Friday 6 December 2019

Google revamps search ‘Knowledge Graph’ to provide instant answers

Google's new search will provide a dedicated panel of results for prominent individuals such as Marie Curie
Google's new search will provide a dedicated panel of results for prominent individuals such as Marie Curie

Matt Warman

GOOGLE is to add more context to search results, in a bid to understand ‘what you mean’ and provide instant answers.

The changes, which roll out in America first and then around the world, will see different options for search queries grouped into likely sets of possibilities.

Writing on the Google Search Blog, Google’s Amit Singhal said that, for instance, the site would now know that a question on the Taj Mahal could be about the Indian mausoleum, the musician or a local restaurant.

The so-called Knowledge Graph will make the site's algorithms act "more human", added Mr Singhal.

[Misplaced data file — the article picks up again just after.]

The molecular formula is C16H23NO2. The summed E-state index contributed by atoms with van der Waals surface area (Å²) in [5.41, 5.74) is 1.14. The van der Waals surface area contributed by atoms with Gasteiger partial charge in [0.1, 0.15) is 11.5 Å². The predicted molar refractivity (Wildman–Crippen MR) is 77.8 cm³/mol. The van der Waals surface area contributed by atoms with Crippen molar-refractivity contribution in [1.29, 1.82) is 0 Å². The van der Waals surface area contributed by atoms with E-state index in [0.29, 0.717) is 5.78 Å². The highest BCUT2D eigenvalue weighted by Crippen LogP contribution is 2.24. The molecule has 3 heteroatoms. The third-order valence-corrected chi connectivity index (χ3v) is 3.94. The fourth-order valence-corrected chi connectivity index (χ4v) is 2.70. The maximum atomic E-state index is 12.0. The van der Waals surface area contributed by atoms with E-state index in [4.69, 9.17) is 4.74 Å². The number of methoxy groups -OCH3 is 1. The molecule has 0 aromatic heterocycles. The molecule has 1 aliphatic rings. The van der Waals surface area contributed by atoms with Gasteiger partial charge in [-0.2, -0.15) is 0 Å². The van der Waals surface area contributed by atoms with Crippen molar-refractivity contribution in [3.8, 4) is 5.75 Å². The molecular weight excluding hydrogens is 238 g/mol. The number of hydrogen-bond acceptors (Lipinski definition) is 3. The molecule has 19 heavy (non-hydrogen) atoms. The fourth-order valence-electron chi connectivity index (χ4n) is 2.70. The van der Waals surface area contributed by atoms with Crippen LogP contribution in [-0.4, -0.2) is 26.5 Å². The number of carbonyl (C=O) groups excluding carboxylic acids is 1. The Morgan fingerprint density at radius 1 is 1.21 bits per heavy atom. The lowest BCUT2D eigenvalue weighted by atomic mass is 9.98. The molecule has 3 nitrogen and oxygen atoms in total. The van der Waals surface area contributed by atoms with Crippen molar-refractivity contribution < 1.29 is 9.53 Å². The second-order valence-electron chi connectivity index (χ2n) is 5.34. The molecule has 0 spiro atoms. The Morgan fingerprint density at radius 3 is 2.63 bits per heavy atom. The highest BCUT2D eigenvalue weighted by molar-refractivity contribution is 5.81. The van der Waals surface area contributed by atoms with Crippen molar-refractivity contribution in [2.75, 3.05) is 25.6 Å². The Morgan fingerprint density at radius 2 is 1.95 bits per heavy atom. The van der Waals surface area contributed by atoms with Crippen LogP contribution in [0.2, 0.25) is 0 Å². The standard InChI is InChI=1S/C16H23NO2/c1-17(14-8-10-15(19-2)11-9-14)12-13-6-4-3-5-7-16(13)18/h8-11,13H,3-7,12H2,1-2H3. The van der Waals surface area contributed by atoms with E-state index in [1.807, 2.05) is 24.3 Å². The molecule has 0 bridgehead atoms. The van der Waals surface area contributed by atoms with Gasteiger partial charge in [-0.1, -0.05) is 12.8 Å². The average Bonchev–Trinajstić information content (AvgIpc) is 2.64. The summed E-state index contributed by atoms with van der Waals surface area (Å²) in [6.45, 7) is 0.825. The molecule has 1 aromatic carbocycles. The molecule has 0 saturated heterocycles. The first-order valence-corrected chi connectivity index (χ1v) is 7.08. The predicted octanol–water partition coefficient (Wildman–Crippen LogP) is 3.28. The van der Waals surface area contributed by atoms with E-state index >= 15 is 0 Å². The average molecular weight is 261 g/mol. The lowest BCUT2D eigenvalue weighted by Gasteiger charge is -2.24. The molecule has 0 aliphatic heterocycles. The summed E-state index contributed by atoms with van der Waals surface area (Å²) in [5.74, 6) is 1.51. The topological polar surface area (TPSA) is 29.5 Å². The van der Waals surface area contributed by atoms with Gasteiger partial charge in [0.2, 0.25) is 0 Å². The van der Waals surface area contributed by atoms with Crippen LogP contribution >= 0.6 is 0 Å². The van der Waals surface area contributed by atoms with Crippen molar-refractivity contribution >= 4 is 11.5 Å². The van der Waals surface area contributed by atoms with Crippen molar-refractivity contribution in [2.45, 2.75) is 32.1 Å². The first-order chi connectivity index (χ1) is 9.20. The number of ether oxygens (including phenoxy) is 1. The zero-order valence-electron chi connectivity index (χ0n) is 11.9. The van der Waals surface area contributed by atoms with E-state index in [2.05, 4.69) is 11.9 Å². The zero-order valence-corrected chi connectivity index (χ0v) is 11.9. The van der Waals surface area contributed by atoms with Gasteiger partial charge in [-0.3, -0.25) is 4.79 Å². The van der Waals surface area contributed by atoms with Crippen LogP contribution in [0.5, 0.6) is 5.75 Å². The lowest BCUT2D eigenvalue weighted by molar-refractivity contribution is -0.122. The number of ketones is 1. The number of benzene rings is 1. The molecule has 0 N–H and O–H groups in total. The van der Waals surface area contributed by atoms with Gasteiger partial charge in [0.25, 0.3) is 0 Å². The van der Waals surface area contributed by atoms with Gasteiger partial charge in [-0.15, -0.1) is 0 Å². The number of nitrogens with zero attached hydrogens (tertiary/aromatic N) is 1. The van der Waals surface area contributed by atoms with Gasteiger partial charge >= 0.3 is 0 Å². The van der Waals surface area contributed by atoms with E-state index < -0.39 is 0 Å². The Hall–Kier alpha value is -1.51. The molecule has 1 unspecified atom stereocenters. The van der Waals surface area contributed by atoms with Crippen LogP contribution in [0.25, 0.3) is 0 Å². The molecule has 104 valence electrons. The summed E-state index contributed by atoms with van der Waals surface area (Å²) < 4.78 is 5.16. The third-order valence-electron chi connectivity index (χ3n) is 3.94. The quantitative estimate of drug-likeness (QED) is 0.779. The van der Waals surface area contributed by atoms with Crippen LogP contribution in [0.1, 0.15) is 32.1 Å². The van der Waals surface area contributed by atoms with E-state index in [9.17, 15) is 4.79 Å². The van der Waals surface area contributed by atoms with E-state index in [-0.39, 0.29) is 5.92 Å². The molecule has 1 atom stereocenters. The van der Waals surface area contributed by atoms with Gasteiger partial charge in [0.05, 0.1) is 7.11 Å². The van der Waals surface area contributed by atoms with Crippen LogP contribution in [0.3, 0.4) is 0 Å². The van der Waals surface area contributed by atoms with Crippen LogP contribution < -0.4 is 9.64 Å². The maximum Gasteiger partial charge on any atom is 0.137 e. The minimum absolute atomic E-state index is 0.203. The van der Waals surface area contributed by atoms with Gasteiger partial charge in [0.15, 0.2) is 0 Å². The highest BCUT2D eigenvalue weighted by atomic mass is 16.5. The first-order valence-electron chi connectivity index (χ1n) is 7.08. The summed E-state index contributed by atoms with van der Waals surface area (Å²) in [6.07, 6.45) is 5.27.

Earlier this week rival search engine Bing announced that it was going to start to provide information based on a user’s social connections too. Both sites are trying to go beyond the established list of links to other websites. Google’s method will try to provide more information directly on its own pages, and could mean users spend more time on sites where Google derives revenue from advertising. The site previously added personalised results via a programme called 'Search Plus Your World'.

Mr Singhal said that matching keywords rather than understanding context was no longer enough.

The Knowledge Graph uses approximately 3.5 billion different attributes to organise results. That will allow Google to provide, for instance, specific summary boxes on results related to prominent individuals. A new layout will use space on the right-hand side of Google’s search results page to display the information more effectively, and the experience will be optimised separately for tablets and smartphones.

“The information we show for Tom Cruise answers 37 percent of next queries that people ask about him,” claimed Mr Singhal.

A separate new feature will add a list of subjects “people also search for”.

Mr Singhal described the move as a “first baby step” to building a Star Trek-style computer that provides answers. Apple has already started to integrate results from the Wolfram Alpha service, which provides verified results based on data from reputable sources such as the World Health Organisation.

Also in Business